Today marks my last full day in Amman, as well the first day of Eid al Adha, a significant four-day Muslim holiday in which families (who can afford it) slaughter a sheep to honor not only Abraham’s sacrifice, but also those who are participating in the annual Hajj, which is the pilgrimage that millions of Muslims make to Mecca in the twelfth month of each year. This morning at sunrise there was a marathon muezzin call to kick off the holiday (it lasted for two hours).
Since it is both my last day in Jordan and a holiday, I have the time and leisure to reflect upon the last 25 days and everything I’ve seen and experienced. One of the thoughts that has floated around in my mind throughout this trip is one of the ironies of travel; that is, the irony of how, as a foreigner, you can feel cut off from humanity even while you are completely surrounded by it. You become acutely aware of what separates you from the locals and sensitive to the fact that many people want something from you. This is one of the many reasons why I enjoy volunteering when I’m abroad—it’s an opportunity to be more than an “outsider,” but a part of the community. It is a way to feel more involved with humanity.
But on this trip, I haven’t had the benefit of being part of the communities that I’ve visited. It is because I felt cut off from the people that I found myself searching for connection in other ways. For me, stolen moments such as a wave from a child, interaction with the elderly, or hesitant smiles from the local women helped to break down the false barriers that separate us and remind me of what makes us the same. These are the moments that I cherished.
Thankfully, there were many such moments to help balance out the harsher realities of these cultures, as well as the things that made me feel so foreign. Yes, we endured being hassled by street touts, ogled by men, and targeted by every taxi driver or panhandler that came our way; but we also elicited many genuine ‘welcomes’ by those who wanted nothing more than to welcome us to their country. A more extreme example of this happened to us in Egypt. While we were dining in a restaurant, we ‘oooohed’ and ‘aaaahed’ over a neighboring table’s dessert order. When it came time to order our own desserts, we were surprised to discover that the Egyptian man at that table ordered us the same desserts with his compliments. After we bestowed upon him many thanks, he explained that he just wanted to welcome us to his country. It was a beautiful and generous example of how welcoming the people can be. These unexpected moments of connection are what I live for when I am a visitor in another country.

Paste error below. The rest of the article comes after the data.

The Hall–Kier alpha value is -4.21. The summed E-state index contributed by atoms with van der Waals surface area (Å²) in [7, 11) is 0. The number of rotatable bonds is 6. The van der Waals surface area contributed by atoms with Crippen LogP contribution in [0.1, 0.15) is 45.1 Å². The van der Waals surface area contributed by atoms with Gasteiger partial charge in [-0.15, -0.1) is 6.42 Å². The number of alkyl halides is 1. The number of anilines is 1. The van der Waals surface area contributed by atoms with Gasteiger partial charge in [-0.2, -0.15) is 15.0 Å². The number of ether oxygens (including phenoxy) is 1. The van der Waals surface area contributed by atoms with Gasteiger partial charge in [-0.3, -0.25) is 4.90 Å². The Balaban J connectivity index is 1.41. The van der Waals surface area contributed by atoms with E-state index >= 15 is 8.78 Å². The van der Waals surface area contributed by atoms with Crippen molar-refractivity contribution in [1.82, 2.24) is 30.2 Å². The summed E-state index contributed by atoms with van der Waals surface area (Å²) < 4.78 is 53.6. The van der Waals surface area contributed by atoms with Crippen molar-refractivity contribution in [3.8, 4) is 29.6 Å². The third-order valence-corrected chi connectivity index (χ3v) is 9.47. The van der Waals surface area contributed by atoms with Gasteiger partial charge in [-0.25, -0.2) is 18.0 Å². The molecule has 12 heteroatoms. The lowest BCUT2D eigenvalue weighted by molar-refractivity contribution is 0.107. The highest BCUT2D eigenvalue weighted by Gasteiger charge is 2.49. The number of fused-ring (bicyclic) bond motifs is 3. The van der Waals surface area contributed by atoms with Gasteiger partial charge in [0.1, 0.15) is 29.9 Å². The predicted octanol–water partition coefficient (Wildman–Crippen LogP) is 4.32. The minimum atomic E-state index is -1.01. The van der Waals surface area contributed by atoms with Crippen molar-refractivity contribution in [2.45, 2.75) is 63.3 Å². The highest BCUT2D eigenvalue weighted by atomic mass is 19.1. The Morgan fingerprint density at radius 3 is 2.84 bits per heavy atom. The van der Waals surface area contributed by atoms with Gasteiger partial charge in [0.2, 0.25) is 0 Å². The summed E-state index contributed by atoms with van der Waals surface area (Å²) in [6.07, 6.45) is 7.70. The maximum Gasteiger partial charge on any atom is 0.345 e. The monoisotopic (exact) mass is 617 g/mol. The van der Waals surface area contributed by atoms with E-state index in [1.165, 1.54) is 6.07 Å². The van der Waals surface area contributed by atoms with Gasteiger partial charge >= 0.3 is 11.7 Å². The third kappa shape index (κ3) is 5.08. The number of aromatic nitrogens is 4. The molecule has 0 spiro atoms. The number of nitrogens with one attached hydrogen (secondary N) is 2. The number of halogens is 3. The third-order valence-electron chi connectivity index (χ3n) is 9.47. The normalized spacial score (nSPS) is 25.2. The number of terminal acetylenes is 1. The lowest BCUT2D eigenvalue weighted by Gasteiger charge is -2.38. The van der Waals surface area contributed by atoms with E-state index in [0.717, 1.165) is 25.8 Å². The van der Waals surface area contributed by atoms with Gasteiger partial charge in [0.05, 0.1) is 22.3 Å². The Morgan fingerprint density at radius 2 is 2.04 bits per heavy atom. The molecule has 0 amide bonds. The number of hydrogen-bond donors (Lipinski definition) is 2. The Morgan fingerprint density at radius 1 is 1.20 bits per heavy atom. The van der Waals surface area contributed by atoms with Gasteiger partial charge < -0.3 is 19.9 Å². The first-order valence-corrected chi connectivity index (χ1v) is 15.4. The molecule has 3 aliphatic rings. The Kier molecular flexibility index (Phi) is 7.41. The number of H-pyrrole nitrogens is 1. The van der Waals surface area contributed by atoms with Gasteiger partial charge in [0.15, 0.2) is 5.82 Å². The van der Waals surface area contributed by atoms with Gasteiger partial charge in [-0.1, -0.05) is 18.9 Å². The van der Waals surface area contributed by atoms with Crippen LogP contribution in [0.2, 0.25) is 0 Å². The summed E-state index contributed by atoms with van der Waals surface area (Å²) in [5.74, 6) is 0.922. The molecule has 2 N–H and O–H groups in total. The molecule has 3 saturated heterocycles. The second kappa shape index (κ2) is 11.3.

So, despite the fact that I am eager to return home to my clean city, my comfy bed, good coffee, and the delicious luxury of a routine, I am sorry to end this adventure. I am also saddened to say goodbye to my friends Krystal and Brendan as we return to our respective homes on opposite sides of the world. However, as is usual at this point of all of my travels, I just feel incredibly grateful to have had the opportunity to experience the richness and beauty (as well as the sad realities) of other cultures, to have enjoyed the experience with dear friends, to have made new friends along the way, and to have a home to return to.
As always, thanks for sharing in the adventure. Until next time…asalaamu aleikum.